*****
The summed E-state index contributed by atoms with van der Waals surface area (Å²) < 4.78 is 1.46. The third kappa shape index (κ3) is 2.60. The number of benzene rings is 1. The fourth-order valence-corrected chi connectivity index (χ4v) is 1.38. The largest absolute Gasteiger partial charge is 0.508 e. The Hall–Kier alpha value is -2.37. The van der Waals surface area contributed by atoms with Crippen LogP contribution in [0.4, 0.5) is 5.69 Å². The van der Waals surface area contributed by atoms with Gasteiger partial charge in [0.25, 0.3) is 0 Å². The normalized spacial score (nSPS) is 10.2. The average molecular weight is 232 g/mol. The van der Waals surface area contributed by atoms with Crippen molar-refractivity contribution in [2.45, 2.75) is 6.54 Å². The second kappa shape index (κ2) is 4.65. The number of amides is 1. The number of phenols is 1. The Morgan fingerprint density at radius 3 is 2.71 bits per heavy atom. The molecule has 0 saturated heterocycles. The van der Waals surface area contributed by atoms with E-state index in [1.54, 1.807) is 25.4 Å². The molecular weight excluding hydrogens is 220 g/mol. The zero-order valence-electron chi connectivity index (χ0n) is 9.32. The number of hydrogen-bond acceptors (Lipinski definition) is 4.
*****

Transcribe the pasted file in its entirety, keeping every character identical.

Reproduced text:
The summed E-state index contributed by atoms with van der Waals surface area (Å²) < 4.78 is 1.46. The third kappa shape index (κ3) is 2.60. The number of benzene rings is 1. The fourth-order valence-corrected chi connectivity index (χ4v) is 1.38. The largest absolute Gasteiger partial charge is 0.508 e. The Hall–Kier alpha value is -2.37. The van der Waals surface area contributed by atoms with Crippen LogP contribution in [0.4, 0.5) is 5.69 Å². The van der Waals surface area contributed by atoms with Gasteiger partial charge in [0.25, 0.3) is 0 Å². The normalized spacial score (nSPS) is 10.2. The average molecular weight is 232 g/mol. The van der Waals surface area contributed by atoms with Crippen molar-refractivity contribution in [2.45, 2.75) is 6.54 Å². The second kappa shape index (κ2) is 4.65. The number of amides is 1. The number of phenols is 1. The Morgan fingerprint density at radius 3 is 2.71 bits per heavy atom. The molecule has 0 saturated heterocycles. The van der Waals surface area contributed by atoms with E-state index in [1.54, 1.807) is 25.4 Å². The molecular weight excluding hydrogens is 220 g/mol. The zero-order valence-electron chi connectivity index (χ0n) is 9.32. The number of hydrogen-bond acceptors (Lipinski definition) is 4.